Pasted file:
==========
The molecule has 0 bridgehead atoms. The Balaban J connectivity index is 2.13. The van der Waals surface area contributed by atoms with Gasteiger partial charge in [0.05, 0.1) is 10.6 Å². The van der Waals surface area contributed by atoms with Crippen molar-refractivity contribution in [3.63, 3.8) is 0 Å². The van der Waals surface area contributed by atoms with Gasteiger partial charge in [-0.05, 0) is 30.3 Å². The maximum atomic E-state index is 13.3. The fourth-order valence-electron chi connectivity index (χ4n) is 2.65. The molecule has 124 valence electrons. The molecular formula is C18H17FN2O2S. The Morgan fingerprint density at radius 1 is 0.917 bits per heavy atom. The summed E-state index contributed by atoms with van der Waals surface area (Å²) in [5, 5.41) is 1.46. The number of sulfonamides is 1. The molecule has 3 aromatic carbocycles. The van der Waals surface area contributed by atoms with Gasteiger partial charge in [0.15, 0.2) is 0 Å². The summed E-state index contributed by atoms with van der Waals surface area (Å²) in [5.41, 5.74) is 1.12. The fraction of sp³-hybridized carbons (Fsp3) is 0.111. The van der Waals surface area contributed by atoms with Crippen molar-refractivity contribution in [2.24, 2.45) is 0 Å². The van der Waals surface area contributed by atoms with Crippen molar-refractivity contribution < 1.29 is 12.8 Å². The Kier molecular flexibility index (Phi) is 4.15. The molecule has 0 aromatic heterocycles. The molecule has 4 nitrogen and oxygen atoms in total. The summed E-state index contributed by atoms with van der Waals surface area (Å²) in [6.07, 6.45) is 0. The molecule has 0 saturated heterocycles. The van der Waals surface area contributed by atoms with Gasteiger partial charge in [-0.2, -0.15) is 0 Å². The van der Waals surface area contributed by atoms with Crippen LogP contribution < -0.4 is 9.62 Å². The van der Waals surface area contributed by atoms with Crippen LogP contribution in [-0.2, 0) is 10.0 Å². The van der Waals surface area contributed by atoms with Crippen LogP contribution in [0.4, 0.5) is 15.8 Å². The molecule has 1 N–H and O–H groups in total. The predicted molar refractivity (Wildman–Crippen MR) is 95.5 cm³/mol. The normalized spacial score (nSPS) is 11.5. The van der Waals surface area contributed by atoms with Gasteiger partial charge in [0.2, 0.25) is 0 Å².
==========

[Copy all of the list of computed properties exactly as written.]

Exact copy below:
The molecule has 0 bridgehead atoms. The Balaban J connectivity index is 2.13. The van der Waals surface area contributed by atoms with Gasteiger partial charge in [0.05, 0.1) is 10.6 Å². The van der Waals surface area contributed by atoms with Crippen molar-refractivity contribution in [3.63, 3.8) is 0 Å². The van der Waals surface area contributed by atoms with Gasteiger partial charge in [-0.05, 0) is 30.3 Å². The maximum atomic E-state index is 13.3. The fourth-order valence-electron chi connectivity index (χ4n) is 2.65. The molecule has 124 valence electrons. The molecular formula is C18H17FN2O2S. The Morgan fingerprint density at radius 1 is 0.917 bits per heavy atom. The summed E-state index contributed by atoms with van der Waals surface area (Å²) in [5, 5.41) is 1.46. The number of sulfonamides is 1. The molecule has 3 aromatic carbocycles. The van der Waals surface area contributed by atoms with Gasteiger partial charge in [0.15, 0.2) is 0 Å². The summed E-state index contributed by atoms with van der Waals surface area (Å²) in [5.41, 5.74) is 1.12. The fraction of sp³-hybridized carbons (Fsp3) is 0.111. The van der Waals surface area contributed by atoms with Crippen molar-refractivity contribution in [2.24, 2.45) is 0 Å². The van der Waals surface area contributed by atoms with Crippen molar-refractivity contribution < 1.29 is 12.8 Å². The Kier molecular flexibility index (Phi) is 4.15. The molecule has 0 aromatic heterocycles. The molecule has 4 nitrogen and oxygen atoms in total. The summed E-state index contributed by atoms with van der Waals surface area (Å²) in [6.07, 6.45) is 0. The molecule has 0 saturated heterocycles. The van der Waals surface area contributed by atoms with Gasteiger partial charge in [-0.2, -0.15) is 0 Å². The van der Waals surface area contributed by atoms with Crippen LogP contribution < -0.4 is 9.62 Å². The van der Waals surface area contributed by atoms with Crippen LogP contribution in [-0.2, 0) is 10.0 Å². The van der Waals surface area contributed by atoms with Crippen LogP contribution in [0.4, 0.5) is 15.8 Å². The molecule has 1 N–H and O–H groups in total. The predicted molar refractivity (Wildman–Crippen MR) is 95.5 cm³/mol. The normalized spacial score (nSPS) is 11.5. The van der Waals surface area contributed by atoms with Gasteiger partial charge in [0.2, 0.25) is 0 Å².